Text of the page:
– Your mutual concern is the rearing of your children. When faced with making any decision that affects your children, ask yourself, “What is in the best interests of my children?”
– Communicate in a respectful, clear, and nonjudgmental way. Stating the objectives of the conversation helps in keeping focused on the purpose of the contact. If the conversation becomes unproductive or you have concerns that the other parent may be under the influence of alcohol or drugs, say so and agree to resume the conversation at a later time.
– In the children’s presence, avoid discussion of topics that are problematic.
– Be mindful to communicate directly with one another. Children experience stress when asked to share information between parents.
– Keeping agreements and being flexible helps to reduce stressful interactions and creates an opportunity for the same courtesies to be returned to you.
– Be very clear with each other about your plans for time with the children. Include specific dates and times. Do not change any plans without first calling or discussing the proposed change with the other parent.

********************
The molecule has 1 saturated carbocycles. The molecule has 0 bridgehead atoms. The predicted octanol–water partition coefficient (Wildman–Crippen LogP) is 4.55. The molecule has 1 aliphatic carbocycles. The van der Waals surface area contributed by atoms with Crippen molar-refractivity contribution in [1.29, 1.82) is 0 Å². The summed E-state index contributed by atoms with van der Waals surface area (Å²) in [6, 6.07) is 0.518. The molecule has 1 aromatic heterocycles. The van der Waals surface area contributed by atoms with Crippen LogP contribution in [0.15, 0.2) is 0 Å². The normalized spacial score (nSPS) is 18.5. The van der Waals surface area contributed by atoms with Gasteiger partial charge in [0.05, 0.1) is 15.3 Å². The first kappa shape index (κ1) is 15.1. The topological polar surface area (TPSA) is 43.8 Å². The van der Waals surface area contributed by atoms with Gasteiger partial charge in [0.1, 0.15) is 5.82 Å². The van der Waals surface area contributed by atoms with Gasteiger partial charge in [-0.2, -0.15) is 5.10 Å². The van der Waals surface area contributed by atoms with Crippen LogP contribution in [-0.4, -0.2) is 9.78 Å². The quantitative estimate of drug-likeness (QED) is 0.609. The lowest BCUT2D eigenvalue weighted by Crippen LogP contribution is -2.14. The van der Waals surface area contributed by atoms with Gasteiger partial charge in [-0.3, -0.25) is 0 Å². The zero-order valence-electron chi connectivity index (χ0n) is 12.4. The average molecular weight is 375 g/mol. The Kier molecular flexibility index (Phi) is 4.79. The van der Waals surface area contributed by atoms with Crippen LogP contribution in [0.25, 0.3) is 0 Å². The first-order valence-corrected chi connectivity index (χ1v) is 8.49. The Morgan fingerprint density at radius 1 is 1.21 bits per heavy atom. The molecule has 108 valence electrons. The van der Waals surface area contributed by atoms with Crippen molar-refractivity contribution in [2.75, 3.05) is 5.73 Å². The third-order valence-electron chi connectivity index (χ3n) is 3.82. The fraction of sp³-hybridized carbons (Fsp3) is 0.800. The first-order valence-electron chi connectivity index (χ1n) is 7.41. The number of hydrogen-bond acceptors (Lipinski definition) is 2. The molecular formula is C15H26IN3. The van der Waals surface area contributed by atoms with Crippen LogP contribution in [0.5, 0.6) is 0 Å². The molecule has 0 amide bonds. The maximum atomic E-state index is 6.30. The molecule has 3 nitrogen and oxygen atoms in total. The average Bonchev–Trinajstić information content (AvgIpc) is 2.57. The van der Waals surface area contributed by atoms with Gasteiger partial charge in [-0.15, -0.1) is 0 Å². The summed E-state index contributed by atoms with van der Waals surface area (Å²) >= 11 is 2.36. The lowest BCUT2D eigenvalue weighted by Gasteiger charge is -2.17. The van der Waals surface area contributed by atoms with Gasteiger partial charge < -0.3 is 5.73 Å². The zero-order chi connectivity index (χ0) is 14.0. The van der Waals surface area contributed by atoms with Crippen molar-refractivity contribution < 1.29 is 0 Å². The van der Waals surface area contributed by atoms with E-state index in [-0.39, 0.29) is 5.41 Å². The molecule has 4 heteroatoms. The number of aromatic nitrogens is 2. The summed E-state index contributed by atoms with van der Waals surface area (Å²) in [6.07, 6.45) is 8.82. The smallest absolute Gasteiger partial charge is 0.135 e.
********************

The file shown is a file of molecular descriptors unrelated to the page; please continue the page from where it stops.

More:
– Be sure each parent has the same information. Follow up the discussion of any major modifications or important arrangements in writing and send a copy to the other parent.
– To help resolve differences of opinion about what is best for your children, talk to teachers, doctors, and other involved professionals together if possible.
– Above all, cultivate good will in the partnership. Always keep in mind the importance of your investment and the expected returns. The investment is what you are willing to do for your children’s happiness and success in life. The returns are comfort and security for your children, and the knowledge that their parents care enough to work together.
Every year as the calendar flips from one year to the next, millions of people reflect on goals and changes that can improve their lives: diet, exercise, save more money, spend more money,have more fun. For people experiencing the transition … Read More